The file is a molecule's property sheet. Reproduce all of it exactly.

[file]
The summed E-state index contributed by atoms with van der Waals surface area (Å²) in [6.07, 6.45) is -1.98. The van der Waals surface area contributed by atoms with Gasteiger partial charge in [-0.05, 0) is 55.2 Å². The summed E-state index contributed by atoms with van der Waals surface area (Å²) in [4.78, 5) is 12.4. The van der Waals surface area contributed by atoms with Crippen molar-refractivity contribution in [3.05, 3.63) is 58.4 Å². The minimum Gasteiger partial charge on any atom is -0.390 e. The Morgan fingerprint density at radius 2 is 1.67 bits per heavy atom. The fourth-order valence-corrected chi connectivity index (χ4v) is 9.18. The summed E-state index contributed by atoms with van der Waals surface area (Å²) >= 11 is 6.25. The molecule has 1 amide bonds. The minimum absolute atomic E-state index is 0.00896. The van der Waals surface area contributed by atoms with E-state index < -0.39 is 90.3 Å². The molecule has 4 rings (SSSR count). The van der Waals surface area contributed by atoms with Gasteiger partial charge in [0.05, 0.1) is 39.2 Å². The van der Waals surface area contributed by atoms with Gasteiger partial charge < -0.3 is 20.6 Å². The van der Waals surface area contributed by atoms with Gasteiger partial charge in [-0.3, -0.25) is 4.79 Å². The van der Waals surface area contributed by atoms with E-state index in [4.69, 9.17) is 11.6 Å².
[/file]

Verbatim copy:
The summed E-state index contributed by atoms with van der Waals surface area (Å²) in [6.07, 6.45) is -1.98. The van der Waals surface area contributed by atoms with Gasteiger partial charge in [-0.05, 0) is 55.2 Å². The summed E-state index contributed by atoms with van der Waals surface area (Å²) in [4.78, 5) is 12.4. The van der Waals surface area contributed by atoms with Crippen molar-refractivity contribution in [3.05, 3.63) is 58.4 Å². The minimum Gasteiger partial charge on any atom is -0.390 e. The Morgan fingerprint density at radius 2 is 1.67 bits per heavy atom. The fourth-order valence-corrected chi connectivity index (χ4v) is 9.18. The summed E-state index contributed by atoms with van der Waals surface area (Å²) >= 11 is 6.25. The molecule has 1 amide bonds. The minimum absolute atomic E-state index is 0.00896. The van der Waals surface area contributed by atoms with E-state index < -0.39 is 90.3 Å². The molecule has 4 rings (SSSR count). The van der Waals surface area contributed by atoms with Gasteiger partial charge in [0.05, 0.1) is 39.2 Å². The van der Waals surface area contributed by atoms with Gasteiger partial charge < -0.3 is 20.6 Å². The van der Waals surface area contributed by atoms with Gasteiger partial charge in [-0.3, -0.25) is 4.79 Å². The van der Waals surface area contributed by atoms with E-state index in [4.69, 9.17) is 11.6 Å².